Civil War Transcendence: Part 39


I walked a few blocks toward the Potomac River east of German Street, the main thoroughfare of Shepherdstown. The streets were lined with houses and not Shepherd University, which occupies this area in the 21st Century.

I couldn’t find a town park that had benches, so I meandered back to German Street and roamed almost to the main intersection at the top of the hill, on the west side of town, until I found a small café.

I entered the establishment, sat at a small table, and ordered a cup of coffee and some bread and cheese.  Once I received the order, I began to read the newspaper.

Confederate President Jeff Davis had called a meeting of his Generals.

The article said this was supposed to be a secret conference, but somehow the newspaper, which was a Richmond paper, found out about it.  It listed the Generals who had been seen going into the meeting: General Joe Johnston, General Thomas Jackson, and General Albert Sidney Johnston.

Gen Albert Sidney Johnston

Gen Albert Sidney Johnston

The last name made me utter a gasp and almost drop the cup of coffee I was raising to my mouth.  I sat the cup down with a bang and spilled coffee on the table.

The lady behind the counter looked up with a start and asked if anything was wrong. I made an apology and said my clumsiness had caused the spill. She came over, cleaned up the puddle of coffee, gave me a chastising look, and went back behind the counter.

I sat there, almost reeling. I had vertigo so bad that I had to grip the table with both hands to keep my equilibrium. Albert Sidney Johnston was killed at Shiloh on April 6, 1862 and here it was September 2, 1862.  Johnston had been reported alive when this paper was printed a week ago.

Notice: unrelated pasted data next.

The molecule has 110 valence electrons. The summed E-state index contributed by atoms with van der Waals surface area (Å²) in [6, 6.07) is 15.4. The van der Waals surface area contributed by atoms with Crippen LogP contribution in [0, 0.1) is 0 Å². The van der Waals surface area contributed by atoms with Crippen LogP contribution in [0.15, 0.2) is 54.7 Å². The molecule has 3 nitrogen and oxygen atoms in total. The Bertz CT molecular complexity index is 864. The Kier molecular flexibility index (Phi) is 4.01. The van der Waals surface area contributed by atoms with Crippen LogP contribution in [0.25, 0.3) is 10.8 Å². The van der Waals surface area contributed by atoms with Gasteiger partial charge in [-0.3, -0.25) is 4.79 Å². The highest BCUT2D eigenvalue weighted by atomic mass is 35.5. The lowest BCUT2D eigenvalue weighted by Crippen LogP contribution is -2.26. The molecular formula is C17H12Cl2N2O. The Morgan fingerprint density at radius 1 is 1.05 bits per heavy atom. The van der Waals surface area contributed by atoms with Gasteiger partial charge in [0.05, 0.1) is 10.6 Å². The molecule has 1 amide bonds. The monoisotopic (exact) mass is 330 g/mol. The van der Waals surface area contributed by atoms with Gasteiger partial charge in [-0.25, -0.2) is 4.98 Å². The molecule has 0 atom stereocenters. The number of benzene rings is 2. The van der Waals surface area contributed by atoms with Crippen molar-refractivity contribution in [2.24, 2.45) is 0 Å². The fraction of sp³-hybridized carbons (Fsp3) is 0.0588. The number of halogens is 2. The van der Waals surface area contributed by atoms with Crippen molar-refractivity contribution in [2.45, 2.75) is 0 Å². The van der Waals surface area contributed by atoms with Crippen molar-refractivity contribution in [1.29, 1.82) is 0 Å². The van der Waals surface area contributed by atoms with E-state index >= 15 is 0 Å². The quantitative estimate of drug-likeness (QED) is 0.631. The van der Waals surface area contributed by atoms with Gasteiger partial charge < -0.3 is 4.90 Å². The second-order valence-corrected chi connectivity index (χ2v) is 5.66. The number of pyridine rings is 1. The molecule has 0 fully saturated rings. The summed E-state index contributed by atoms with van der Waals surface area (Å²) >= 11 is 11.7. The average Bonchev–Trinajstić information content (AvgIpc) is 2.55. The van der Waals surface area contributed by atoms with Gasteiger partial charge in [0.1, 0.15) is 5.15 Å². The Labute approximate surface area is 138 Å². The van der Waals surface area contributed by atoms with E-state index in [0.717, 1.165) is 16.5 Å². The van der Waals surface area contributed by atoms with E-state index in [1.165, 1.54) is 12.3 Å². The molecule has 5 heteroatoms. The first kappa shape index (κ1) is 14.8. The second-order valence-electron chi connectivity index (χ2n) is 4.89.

Also, the Confederate Capital was in Atlanta.

Surprisingly, there was no mention of Robert E. Lee. He was supposed to have taken over the Confederate Army in Virginia in June of 1862, named it the Army of Northern Virginia, run Union General McClellan off the Virginia Peninsula, and defeated the Union Army at Second Manassas.

Lee should be moving toward Frederick, MD at this very moment, but apparently, it hadn’t happened that way.

What was going on?

I was sweating profusely in my new clothes. My heart was pounding. I had to get out of this enclosed space and get some air.  I hurriedly asked what I owed, which was 20 cents. I left the money on the table, picked up my bread and cheese, and hurried out the door.



About Civil War Reflections

Vernon has been a Civil War buff since childhood, but had been inactive in Civil War history for over two decades. However, in the early 1990s his interest was rekindled after watching Ken Burns’ “Civil War Documentary” on PBS. He particularly became interested in the Battle of Antietam (Sharpsburg) and decided to learn more about this epic struggle.
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